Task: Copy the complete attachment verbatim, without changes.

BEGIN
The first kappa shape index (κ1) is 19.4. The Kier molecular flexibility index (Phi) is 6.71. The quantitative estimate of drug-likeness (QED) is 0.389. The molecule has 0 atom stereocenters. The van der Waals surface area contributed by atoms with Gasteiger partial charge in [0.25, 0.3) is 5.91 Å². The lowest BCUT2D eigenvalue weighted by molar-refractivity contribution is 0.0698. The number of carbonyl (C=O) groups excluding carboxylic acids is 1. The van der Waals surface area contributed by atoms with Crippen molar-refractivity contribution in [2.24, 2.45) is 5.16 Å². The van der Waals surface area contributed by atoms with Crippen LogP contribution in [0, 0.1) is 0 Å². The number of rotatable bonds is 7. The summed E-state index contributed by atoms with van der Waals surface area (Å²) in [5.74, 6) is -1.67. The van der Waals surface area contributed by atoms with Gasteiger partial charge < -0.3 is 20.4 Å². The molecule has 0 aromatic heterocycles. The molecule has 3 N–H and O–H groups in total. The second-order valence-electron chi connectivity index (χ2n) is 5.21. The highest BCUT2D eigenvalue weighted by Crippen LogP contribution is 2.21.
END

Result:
The first kappa shape index (κ1) is 19.4. The Kier molecular flexibility index (Phi) is 6.71. The quantitative estimate of drug-likeness (QED) is 0.389. The molecule has 0 atom stereocenters. The van der Waals surface area contributed by atoms with Gasteiger partial charge in [0.25, 0.3) is 5.91 Å². The lowest BCUT2D eigenvalue weighted by molar-refractivity contribution is 0.0698. The number of carbonyl (C=O) groups excluding carboxylic acids is 1. The van der Waals surface area contributed by atoms with Crippen molar-refractivity contribution in [2.24, 2.45) is 5.16 Å². The van der Waals surface area contributed by atoms with Crippen LogP contribution in [0, 0.1) is 0 Å². The number of rotatable bonds is 7. The summed E-state index contributed by atoms with van der Waals surface area (Å²) in [5.74, 6) is -1.67. The van der Waals surface area contributed by atoms with Gasteiger partial charge < -0.3 is 20.4 Å². The molecule has 0 aromatic heterocycles. The molecule has 3 N–H and O–H groups in total. The second-order valence-electron chi connectivity index (χ2n) is 5.21. The highest BCUT2D eigenvalue weighted by Crippen LogP contribution is 2.21.